It seems like such a simple thing but sometimes sharing files can be a hassle. Sometimes you just want to a listen to a song that’s on another computer in the house or maybe you need that report on someone else’s computer in the office. In either case you have a few different file sharing options so you can keep things easily at hand no matter what computer they’re stored on.
Some file sharing options are easy and others require a little more setup. There is no perfect solution however since each has it’s own peculiar ups and downs which we’ll discuss. You might even find out that a combination of different file sharing solutions work the best for your situation. You might even find transporting them the old fashioned way on a USB drive is the best for you. They’re cheaper and bigger than ever before.
Cloud Based File Sharing
The newest and perhaps the easiest method of file sharing is done by using a cloud storage service. Files you want to share are stored not on your computer but rather ‘in the cloud’ so they can be accessed by everyone on any device.
Pros of Cloud File Sharing
Access Anywhere: Sharing files using a cloud service have the advantage of being able to be accessed from any device. This means that you can drop a spreadsheet into your cloud storage at work and retrieve it on your tablet at home.
Easy Setup: Chances are you already have some cloud storage for file sharing and you don’t even know it. Most email accounts through services like Gmail or Outlook have cloud storage built in. It’s simply a matter of going to your ‘online drive’ and getting started. Windows 10 has the Microsoft cloud service ‘Onedrive’, built in.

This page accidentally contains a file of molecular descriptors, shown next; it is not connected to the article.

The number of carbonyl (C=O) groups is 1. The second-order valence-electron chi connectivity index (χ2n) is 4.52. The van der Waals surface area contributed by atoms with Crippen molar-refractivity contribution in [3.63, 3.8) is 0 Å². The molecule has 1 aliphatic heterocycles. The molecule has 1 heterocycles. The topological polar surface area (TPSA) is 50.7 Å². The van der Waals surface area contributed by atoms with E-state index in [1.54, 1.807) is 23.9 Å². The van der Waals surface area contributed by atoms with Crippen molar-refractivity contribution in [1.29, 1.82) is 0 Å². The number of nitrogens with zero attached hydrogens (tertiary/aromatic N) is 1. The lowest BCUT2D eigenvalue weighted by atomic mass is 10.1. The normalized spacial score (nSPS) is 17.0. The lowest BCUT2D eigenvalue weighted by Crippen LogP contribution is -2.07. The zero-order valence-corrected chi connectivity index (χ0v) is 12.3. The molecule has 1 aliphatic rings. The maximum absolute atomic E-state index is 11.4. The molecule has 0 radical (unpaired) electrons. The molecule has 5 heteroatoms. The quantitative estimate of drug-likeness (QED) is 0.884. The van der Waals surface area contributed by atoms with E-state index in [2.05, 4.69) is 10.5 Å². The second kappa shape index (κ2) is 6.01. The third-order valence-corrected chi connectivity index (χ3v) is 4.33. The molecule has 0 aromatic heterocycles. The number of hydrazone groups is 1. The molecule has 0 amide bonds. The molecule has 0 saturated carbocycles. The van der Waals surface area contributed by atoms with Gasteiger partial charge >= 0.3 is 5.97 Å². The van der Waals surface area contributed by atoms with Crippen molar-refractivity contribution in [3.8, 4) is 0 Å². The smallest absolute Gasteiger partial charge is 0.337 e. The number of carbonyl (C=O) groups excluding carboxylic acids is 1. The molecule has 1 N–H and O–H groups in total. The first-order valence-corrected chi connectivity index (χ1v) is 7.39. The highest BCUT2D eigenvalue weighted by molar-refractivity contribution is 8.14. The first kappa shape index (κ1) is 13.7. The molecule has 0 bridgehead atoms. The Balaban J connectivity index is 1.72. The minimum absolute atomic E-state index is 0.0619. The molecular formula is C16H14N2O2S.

Always On: Cloud based file sharing has the advantage of being ‘always on’. More traditional networking relies on the machine you want to get files to be turned on. Cloud storage never turns off so you don’t have to worry that Suzy, at the office, shut down her computer and cut off your access to her Access database.
Cons of Cloud File Sharing
Less Secure: If you’re thinking of a file sharing solution for sensitive company documents you might be wary about putting them out on the web. Keeping things entirely on your work computers lets you control the security and the number of people who have access.
Selective Sharing: File sharing on a cloud based system requires you to upload or ‘sync’ the files you want to share. This means that only the files you elect to share will be available on the cloud. So if you forgot to move that file to the cloud before you left you’re out of luck when you get home.
Setting Up Cloud File Sharing
To get started with file sharing over the cloud you’ll need to select a service. I prefer Google Drive and Microsoft Onedrive simply because they have the best features.
Google Drive: It’s hard not to have a Google account these days. If you have a Gmail or Youtube account then you have access to Google Drive already. All you have to do is go to drive.google.com and login. Here you can upload files for access later and share them with anyone via an email or a direct web-link. You can even setup a folder where anything inside is automatically shared with other people you give access.